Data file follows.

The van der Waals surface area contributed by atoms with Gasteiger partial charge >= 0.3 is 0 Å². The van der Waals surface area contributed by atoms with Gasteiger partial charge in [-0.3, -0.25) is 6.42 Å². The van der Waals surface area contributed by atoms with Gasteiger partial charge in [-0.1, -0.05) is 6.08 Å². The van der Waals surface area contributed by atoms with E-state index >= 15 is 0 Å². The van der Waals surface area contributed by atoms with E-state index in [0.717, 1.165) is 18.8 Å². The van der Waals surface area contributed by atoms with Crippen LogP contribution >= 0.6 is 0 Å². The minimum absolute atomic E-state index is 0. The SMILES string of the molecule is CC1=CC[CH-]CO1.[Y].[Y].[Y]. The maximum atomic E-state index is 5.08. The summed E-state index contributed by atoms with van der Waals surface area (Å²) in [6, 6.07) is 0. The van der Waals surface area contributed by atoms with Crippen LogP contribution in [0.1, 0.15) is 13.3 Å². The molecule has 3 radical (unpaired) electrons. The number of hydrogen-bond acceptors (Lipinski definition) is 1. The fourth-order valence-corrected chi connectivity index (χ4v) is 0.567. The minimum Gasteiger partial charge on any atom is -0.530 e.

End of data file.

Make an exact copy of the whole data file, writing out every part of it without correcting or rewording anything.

The van der Waals surface area contributed by atoms with Gasteiger partial charge >= 0.3 is 0 Å². The van der Waals surface area contributed by atoms with Gasteiger partial charge in [-0.3, -0.25) is 6.42 Å². The van der Waals surface area contributed by atoms with Gasteiger partial charge in [-0.1, -0.05) is 6.08 Å². The van der Waals surface area contributed by atoms with E-state index >= 15 is 0 Å². The van der Waals surface area contributed by atoms with E-state index in [0.717, 1.165) is 18.8 Å². The van der Waals surface area contributed by atoms with Crippen LogP contribution >= 0.6 is 0 Å². The minimum absolute atomic E-state index is 0. The SMILES string of the molecule is CC1=CC[CH-]CO1.[Y].[Y].[Y]. The maximum atomic E-state index is 5.08. The summed E-state index contributed by atoms with van der Waals surface area (Å²) in [6, 6.07) is 0. The van der Waals surface area contributed by atoms with Crippen LogP contribution in [0.1, 0.15) is 13.3 Å². The molecule has 3 radical (unpaired) electrons. The number of hydrogen-bond acceptors (Lipinski definition) is 1. The fourth-order valence-corrected chi connectivity index (χ4v) is 0.567. The minimum Gasteiger partial charge on any atom is -0.530 e.